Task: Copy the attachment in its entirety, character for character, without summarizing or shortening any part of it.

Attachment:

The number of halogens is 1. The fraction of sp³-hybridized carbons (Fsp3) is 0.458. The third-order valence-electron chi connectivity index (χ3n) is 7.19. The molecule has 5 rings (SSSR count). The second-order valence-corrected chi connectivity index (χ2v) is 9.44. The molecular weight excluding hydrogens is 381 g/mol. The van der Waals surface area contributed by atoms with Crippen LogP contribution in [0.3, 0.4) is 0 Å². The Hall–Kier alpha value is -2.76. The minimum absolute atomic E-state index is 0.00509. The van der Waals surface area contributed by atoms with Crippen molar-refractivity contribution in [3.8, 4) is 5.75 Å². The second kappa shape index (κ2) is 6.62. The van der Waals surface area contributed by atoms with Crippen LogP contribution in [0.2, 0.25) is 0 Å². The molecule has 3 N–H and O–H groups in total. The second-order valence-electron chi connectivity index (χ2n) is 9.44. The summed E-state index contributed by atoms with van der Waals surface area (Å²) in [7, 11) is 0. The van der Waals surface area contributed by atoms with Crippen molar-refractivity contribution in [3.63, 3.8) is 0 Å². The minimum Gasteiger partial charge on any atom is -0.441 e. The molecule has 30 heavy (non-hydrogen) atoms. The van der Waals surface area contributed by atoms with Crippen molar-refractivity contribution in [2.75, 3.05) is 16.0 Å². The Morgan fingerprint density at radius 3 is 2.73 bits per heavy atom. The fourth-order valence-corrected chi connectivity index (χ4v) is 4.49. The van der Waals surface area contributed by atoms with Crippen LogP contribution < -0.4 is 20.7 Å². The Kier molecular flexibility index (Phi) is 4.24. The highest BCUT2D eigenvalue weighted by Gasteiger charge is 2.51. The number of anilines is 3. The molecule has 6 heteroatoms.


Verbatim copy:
The number of halogens is 1. The fraction of sp³-hybridized carbons (Fsp3) is 0.458. The third-order valence-electron chi connectivity index (χ3n) is 7.19. The molecule has 5 rings (SSSR count). The second-order valence-corrected chi connectivity index (χ2v) is 9.44. The molecular weight excluding hydrogens is 381 g/mol. The van der Waals surface area contributed by atoms with Crippen LogP contribution in [0.3, 0.4) is 0 Å². The Hall–Kier alpha value is -2.76. The minimum absolute atomic E-state index is 0.00509. The van der Waals surface area contributed by atoms with Crippen molar-refractivity contribution in [3.8, 4) is 5.75 Å². The second kappa shape index (κ2) is 6.62. The van der Waals surface area contributed by atoms with Crippen LogP contribution in [0.2, 0.25) is 0 Å². The molecule has 3 N–H and O–H groups in total. The second-order valence-electron chi connectivity index (χ2n) is 9.44. The summed E-state index contributed by atoms with van der Waals surface area (Å²) in [7, 11) is 0. The van der Waals surface area contributed by atoms with Crippen molar-refractivity contribution in [3.63, 3.8) is 0 Å². The minimum Gasteiger partial charge on any atom is -0.441 e. The molecule has 30 heavy (non-hydrogen) atoms. The van der Waals surface area contributed by atoms with Crippen molar-refractivity contribution in [2.75, 3.05) is 16.0 Å². The Morgan fingerprint density at radius 3 is 2.73 bits per heavy atom. The fourth-order valence-corrected chi connectivity index (χ4v) is 4.49. The van der Waals surface area contributed by atoms with Crippen LogP contribution < -0.4 is 20.7 Å². The Kier molecular flexibility index (Phi) is 4.24. The highest BCUT2D eigenvalue weighted by Gasteiger charge is 2.51. The number of anilines is 3. The molecule has 6 heteroatoms.